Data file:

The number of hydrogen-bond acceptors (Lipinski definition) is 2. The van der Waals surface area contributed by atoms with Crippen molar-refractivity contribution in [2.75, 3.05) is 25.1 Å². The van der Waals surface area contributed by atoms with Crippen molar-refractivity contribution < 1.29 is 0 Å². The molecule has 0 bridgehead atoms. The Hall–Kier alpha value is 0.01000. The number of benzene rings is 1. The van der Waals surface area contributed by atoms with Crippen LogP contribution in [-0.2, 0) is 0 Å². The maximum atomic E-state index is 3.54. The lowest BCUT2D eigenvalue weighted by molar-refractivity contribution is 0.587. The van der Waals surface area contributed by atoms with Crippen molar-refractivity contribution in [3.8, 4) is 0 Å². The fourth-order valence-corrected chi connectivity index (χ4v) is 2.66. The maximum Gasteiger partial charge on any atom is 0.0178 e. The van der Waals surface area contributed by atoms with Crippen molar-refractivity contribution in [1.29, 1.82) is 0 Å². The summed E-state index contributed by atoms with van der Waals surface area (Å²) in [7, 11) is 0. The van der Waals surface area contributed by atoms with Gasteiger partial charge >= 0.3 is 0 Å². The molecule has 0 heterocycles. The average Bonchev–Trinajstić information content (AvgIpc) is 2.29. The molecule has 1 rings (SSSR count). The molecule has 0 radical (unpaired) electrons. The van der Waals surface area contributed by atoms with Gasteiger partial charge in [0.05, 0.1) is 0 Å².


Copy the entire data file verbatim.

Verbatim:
The number of hydrogen-bond acceptors (Lipinski definition) is 2. The van der Waals surface area contributed by atoms with Crippen molar-refractivity contribution in [2.75, 3.05) is 25.1 Å². The van der Waals surface area contributed by atoms with Crippen molar-refractivity contribution < 1.29 is 0 Å². The molecule has 0 bridgehead atoms. The Hall–Kier alpha value is 0.01000. The number of benzene rings is 1. The van der Waals surface area contributed by atoms with Crippen LogP contribution in [-0.2, 0) is 0 Å². The maximum atomic E-state index is 3.54. The lowest BCUT2D eigenvalue weighted by molar-refractivity contribution is 0.587. The van der Waals surface area contributed by atoms with Crippen molar-refractivity contribution in [3.8, 4) is 0 Å². The fourth-order valence-corrected chi connectivity index (χ4v) is 2.66. The maximum Gasteiger partial charge on any atom is 0.0178 e. The van der Waals surface area contributed by atoms with Crippen molar-refractivity contribution in [1.29, 1.82) is 0 Å². The summed E-state index contributed by atoms with van der Waals surface area (Å²) in [7, 11) is 0. The van der Waals surface area contributed by atoms with Gasteiger partial charge >= 0.3 is 0 Å². The molecule has 0 heterocycles. The average Bonchev–Trinajstić information content (AvgIpc) is 2.29. The molecule has 1 rings (SSSR count). The molecule has 0 radical (unpaired) electrons. The van der Waals surface area contributed by atoms with Gasteiger partial charge in [0.05, 0.1) is 0 Å².